One of the truisms of being a prolonged student is that you extend certain "student-esque" traits beyond their commonly accepted lifespan. That is, many grad students are poor, keep poor hours, eat poorly, and live in poorly cleaned areas, often with similarly minded roommates. Generally speaking, the traits tend to fade somewhat when cohabitation with significant others and children enter the list. But frankly, most of that fits me like a glove. Poor cleaning and poor eating habits segue nicely into the life of the eccentric professor, a position I have been training for quite extensively. And the prospect of some day giving up being poor in a monetary sense is a pleasing, if entirely abstract and distant, possibility. But of all the poorness listed above, I never thought that my first to go would be "keeping poor hours."
That's right. I've been sleeping regular hours for the first time since... high school, probably. I go to bed around 10:30 or so, I'm asleep by 11:30, and I'm up at 7. Let me repeat that, as those who know my sleeping habits may have assumed they misheard: "I'm asleep by 11:30." That's right, the man who once prided himself on never closing an eyelid before the witching hour now rarely sees it at all. How did I get to such a state? It started, as most addictive behavior does, in small increments. Since I'm teaching a morning class this term, I figured it behooved me wake up early on class days. And that was fine. A bit of a pain to remember the night before, but fine. But then I started waking up earlier on my Tuesday/Thursdays. And then I did the same on weekends. WEEKENDS. Oh, I've held the line at the 10 am slumber sessions on my weekend days, but it seems that for Tuesday/Thursdays, 7 am is the new noon.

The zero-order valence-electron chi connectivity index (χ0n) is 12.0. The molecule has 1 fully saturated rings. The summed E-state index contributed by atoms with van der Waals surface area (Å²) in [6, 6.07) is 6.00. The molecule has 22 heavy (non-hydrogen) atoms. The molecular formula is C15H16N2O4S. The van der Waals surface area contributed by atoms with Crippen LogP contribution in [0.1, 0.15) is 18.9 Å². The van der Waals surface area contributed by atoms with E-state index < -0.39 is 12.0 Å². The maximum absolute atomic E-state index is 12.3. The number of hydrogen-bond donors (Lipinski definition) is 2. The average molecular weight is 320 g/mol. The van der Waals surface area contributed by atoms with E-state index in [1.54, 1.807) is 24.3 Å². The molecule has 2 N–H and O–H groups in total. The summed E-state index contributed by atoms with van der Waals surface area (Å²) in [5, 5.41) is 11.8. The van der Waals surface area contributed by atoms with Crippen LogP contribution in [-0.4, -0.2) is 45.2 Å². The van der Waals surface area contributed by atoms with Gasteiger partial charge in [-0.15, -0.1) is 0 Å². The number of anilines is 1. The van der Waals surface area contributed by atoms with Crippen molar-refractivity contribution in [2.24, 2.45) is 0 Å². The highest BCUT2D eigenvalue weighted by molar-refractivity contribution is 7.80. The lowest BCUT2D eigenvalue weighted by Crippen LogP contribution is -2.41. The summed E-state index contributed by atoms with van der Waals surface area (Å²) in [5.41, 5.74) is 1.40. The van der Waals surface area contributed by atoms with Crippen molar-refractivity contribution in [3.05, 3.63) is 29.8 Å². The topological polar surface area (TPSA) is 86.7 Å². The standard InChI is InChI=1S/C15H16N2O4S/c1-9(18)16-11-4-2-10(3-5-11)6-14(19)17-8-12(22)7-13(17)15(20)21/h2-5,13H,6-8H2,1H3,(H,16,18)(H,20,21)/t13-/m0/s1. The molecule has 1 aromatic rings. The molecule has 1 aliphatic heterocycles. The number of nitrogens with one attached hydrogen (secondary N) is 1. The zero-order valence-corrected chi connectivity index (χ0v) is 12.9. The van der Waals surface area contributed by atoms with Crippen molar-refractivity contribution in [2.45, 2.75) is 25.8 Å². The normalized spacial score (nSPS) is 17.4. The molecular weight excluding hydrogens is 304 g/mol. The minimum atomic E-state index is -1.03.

Now, being up at that time has its benefits. I'm getting more work done. I'm seeing more people. But at what cost? Is it worth giving up a romanticized version of my ideal slacker persona just to be more efficient at my chosen profession?
Well, yes, probably. When you put it that way.
Sigh. The real test will come next week, when my new laptop arrives. If my new schedule can survive a time sink like that, it will probably last the rest of my life. Or at least until the first newborn enters the equation.